Soundcheck: Bye Bye, Buddy

A little more than a month ago, Valley freak flags flew at half-mast, mourning the passing of longtime comedian, musician, radio star (who, despite the song, gallantly survived attempts on his life by video) and general public personality Louis G. Roscher, a.k.a. Buddy Rubbish. The Long Island native passed away on Friday, April 11, of complications after emergency heart surgery, at the age of 56, survived by his two young children, Jackson Louis (8) and Lily Eloise (6).

Buddy was something of a local celebrity, having hosted stand-up comedy open mics at the Hot-L (Hotel Warren) in Deerfield and later at the Iron Horse in Northampton. He was also a favorite DJ/on-air personality on local radio stations including WRNX, WGAM, WPVQ and, most notably, WRSI, where he co-hosted the Oldies Show with area musician Joe Lada, a.k.a. Bobby Darling. Having moved to the Valley in the late '70s, he was a vital part of the cultural "renaissance" that has transformed Northampton and its surrounding communities from post-industrial Nowheresville to an arts and entertainment hub and a popular tourist destination. He also played various musical roles in the annual Northampton Arts Council's Transperformance at the Pines Theater in Look Park.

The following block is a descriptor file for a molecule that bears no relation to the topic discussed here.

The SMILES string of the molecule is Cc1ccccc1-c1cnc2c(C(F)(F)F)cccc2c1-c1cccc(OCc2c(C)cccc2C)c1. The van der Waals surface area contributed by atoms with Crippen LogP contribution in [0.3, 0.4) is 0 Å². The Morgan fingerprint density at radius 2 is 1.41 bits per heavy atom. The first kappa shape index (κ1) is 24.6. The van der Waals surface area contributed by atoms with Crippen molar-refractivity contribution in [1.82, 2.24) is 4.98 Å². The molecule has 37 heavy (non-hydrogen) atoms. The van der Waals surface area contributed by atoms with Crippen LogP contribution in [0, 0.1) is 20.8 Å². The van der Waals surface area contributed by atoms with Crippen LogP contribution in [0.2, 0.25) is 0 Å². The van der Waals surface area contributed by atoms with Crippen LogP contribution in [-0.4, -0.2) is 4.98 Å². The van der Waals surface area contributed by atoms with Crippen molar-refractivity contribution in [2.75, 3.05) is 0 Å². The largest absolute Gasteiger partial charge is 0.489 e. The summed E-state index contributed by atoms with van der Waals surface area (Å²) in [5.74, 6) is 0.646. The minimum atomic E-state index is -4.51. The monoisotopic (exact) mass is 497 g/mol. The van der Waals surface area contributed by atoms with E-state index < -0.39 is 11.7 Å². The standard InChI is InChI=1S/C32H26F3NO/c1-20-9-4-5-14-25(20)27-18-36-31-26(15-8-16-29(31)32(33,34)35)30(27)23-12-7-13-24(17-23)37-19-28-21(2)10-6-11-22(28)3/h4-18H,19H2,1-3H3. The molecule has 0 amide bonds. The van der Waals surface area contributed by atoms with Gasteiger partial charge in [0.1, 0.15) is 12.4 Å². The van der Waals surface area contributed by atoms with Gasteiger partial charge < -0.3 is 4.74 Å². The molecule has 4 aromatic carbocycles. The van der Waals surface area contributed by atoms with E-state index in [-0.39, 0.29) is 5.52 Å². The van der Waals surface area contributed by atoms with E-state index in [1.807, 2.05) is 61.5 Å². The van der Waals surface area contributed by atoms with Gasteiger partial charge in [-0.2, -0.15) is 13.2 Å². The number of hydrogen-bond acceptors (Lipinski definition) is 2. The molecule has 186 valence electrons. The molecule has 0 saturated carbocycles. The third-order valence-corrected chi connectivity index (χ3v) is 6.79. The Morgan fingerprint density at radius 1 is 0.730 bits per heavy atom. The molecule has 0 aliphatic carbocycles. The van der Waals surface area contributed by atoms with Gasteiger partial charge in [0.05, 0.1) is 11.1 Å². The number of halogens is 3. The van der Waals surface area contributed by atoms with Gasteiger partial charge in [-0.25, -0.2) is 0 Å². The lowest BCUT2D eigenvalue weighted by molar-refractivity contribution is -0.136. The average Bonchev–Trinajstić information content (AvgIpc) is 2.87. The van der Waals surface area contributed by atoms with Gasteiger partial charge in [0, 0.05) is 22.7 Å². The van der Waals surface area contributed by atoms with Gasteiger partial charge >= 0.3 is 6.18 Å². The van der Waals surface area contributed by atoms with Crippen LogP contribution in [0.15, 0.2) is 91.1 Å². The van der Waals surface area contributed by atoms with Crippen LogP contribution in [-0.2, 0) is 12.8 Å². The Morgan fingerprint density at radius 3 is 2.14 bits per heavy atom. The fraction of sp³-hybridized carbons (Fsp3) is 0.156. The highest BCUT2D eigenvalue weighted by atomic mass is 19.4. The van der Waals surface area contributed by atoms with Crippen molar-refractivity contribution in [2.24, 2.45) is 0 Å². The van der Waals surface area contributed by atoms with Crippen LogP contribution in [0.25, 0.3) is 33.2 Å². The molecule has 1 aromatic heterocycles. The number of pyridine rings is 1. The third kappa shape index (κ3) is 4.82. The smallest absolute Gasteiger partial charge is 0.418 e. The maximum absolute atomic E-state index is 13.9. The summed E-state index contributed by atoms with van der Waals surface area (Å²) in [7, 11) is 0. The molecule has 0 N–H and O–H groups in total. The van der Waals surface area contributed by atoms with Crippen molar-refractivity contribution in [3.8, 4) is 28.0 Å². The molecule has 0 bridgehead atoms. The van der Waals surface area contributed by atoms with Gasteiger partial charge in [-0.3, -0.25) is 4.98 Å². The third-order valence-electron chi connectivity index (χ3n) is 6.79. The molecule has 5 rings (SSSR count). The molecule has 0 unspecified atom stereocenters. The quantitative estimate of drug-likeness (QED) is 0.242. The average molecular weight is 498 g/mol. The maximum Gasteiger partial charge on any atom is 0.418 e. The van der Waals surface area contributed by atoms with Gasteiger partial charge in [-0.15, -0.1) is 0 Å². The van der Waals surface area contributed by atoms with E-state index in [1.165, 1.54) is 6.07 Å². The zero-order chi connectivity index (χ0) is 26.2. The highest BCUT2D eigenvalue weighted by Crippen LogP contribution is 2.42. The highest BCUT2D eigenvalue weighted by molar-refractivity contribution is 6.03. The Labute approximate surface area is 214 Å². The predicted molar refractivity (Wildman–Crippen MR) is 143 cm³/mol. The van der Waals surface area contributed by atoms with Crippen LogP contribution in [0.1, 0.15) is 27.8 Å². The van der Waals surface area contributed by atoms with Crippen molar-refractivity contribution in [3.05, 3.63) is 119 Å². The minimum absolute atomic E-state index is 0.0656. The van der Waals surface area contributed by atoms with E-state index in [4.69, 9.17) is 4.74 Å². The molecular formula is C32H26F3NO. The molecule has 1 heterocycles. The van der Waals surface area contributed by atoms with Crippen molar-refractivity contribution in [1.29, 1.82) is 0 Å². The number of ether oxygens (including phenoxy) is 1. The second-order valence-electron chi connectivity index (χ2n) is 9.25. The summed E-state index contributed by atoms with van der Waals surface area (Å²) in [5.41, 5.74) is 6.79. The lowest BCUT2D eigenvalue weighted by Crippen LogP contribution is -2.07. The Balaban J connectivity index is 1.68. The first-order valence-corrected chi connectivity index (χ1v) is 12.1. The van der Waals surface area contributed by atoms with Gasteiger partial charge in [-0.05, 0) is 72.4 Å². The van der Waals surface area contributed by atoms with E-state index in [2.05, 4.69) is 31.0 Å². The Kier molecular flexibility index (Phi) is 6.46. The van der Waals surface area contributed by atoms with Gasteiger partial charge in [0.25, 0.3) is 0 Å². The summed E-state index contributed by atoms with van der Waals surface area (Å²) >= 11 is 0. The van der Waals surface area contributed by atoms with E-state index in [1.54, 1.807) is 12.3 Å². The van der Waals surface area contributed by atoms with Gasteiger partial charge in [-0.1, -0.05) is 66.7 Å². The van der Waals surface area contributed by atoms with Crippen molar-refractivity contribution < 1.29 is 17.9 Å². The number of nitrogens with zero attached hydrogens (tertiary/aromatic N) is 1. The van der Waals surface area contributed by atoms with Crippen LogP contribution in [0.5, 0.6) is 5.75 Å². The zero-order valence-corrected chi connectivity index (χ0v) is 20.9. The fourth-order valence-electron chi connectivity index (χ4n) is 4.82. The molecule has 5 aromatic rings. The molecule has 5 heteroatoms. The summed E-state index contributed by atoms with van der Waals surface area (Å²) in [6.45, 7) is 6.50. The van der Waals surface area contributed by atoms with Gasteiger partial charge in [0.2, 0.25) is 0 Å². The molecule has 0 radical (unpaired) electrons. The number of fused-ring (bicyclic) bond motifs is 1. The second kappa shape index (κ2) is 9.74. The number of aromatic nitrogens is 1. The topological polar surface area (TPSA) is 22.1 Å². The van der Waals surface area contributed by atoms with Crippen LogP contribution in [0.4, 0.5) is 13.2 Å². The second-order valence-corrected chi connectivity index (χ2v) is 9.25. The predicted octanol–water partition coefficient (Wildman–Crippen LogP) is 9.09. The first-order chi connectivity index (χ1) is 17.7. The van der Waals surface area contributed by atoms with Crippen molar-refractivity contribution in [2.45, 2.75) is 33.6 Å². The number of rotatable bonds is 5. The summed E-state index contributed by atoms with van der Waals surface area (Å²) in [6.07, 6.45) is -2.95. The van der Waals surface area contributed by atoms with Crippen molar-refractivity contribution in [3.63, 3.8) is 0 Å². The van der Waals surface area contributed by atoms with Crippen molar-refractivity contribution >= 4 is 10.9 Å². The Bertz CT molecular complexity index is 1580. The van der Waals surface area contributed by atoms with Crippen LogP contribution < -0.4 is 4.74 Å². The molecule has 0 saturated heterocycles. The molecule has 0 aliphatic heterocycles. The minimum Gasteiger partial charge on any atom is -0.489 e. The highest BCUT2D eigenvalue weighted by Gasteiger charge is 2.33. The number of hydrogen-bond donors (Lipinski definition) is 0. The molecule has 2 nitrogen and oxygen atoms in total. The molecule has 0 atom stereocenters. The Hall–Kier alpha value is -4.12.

Buddy's death has left a hole in many people's lives—his children's most of all, but also those of co-parent Ellen DeBruyn (a former Valley Advocate employee) and frequent comedic co-conspirators Mike Christman, Leo T. Baldwin and the aforementioned Bobby Darling, who all collaborated on a masterful obituary that ran in the Daily Hampshire Gazette (read at http://bobbydarling.com/Obit.htm).

A celebration of Roscher's life is planned for May 18 at 6 p.m., at the Northampton Center for The Arts, featuring The Bobby Darling Show and five other bands. There is an earlier gathering at the Unitarian Society of Northampton on the same day at 4 p.m. at which some readings and testimonials can be heard, and donations can be made in his memory to Buddy's Kids at any of the 18 Peoples Bank branches in the Valley.

Author: Tom Sturm

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